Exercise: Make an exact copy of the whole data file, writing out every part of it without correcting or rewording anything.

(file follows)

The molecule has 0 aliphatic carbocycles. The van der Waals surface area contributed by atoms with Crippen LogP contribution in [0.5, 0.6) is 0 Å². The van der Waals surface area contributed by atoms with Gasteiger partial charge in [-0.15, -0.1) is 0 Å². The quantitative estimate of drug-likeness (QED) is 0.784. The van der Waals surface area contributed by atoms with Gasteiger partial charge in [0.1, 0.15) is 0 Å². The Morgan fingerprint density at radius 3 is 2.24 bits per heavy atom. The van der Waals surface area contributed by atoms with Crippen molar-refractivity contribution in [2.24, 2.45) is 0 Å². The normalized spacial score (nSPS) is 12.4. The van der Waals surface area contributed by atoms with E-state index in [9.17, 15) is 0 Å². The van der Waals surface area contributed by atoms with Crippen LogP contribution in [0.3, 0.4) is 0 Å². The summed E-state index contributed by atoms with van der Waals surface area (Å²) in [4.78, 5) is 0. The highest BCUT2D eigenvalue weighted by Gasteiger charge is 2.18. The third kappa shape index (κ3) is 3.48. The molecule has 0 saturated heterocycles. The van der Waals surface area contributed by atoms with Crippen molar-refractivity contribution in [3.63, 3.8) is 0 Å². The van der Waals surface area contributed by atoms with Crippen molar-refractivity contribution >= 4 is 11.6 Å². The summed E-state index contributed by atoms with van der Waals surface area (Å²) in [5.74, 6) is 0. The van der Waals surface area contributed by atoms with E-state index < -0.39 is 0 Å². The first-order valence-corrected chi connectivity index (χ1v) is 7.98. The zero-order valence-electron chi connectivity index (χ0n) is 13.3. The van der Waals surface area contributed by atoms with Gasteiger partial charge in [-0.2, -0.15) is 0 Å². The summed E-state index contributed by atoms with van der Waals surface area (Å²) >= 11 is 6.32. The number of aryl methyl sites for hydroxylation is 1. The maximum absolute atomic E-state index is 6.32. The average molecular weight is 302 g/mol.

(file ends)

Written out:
The molecule has 0 aliphatic carbocycles. The van der Waals surface area contributed by atoms with Crippen LogP contribution in [0.5, 0.6) is 0 Å². The van der Waals surface area contributed by atoms with Gasteiger partial charge in [-0.15, -0.1) is 0 Å². The quantitative estimate of drug-likeness (QED) is 0.784. The van der Waals surface area contributed by atoms with Gasteiger partial charge in [0.1, 0.15) is 0 Å². The Morgan fingerprint density at radius 3 is 2.24 bits per heavy atom. The van der Waals surface area contributed by atoms with Crippen molar-refractivity contribution in [2.24, 2.45) is 0 Å². The normalized spacial score (nSPS) is 12.4. The van der Waals surface area contributed by atoms with E-state index in [9.17, 15) is 0 Å². The van der Waals surface area contributed by atoms with Crippen LogP contribution in [0.3, 0.4) is 0 Å². The summed E-state index contributed by atoms with van der Waals surface area (Å²) in [4.78, 5) is 0. The highest BCUT2D eigenvalue weighted by Gasteiger charge is 2.18. The third kappa shape index (κ3) is 3.48. The molecule has 0 saturated heterocycles. The van der Waals surface area contributed by atoms with Crippen molar-refractivity contribution in [3.63, 3.8) is 0 Å². The van der Waals surface area contributed by atoms with Crippen molar-refractivity contribution >= 4 is 11.6 Å². The summed E-state index contributed by atoms with van der Waals surface area (Å²) in [5.74, 6) is 0. The van der Waals surface area contributed by atoms with E-state index < -0.39 is 0 Å². The first-order valence-corrected chi connectivity index (χ1v) is 7.98. The zero-order valence-electron chi connectivity index (χ0n) is 13.3. The van der Waals surface area contributed by atoms with Gasteiger partial charge in [-0.2, -0.15) is 0 Å². The summed E-state index contributed by atoms with van der Waals surface area (Å²) >= 11 is 6.32. The number of aryl methyl sites for hydroxylation is 1. The maximum absolute atomic E-state index is 6.32. The average molecular weight is 302 g/mol.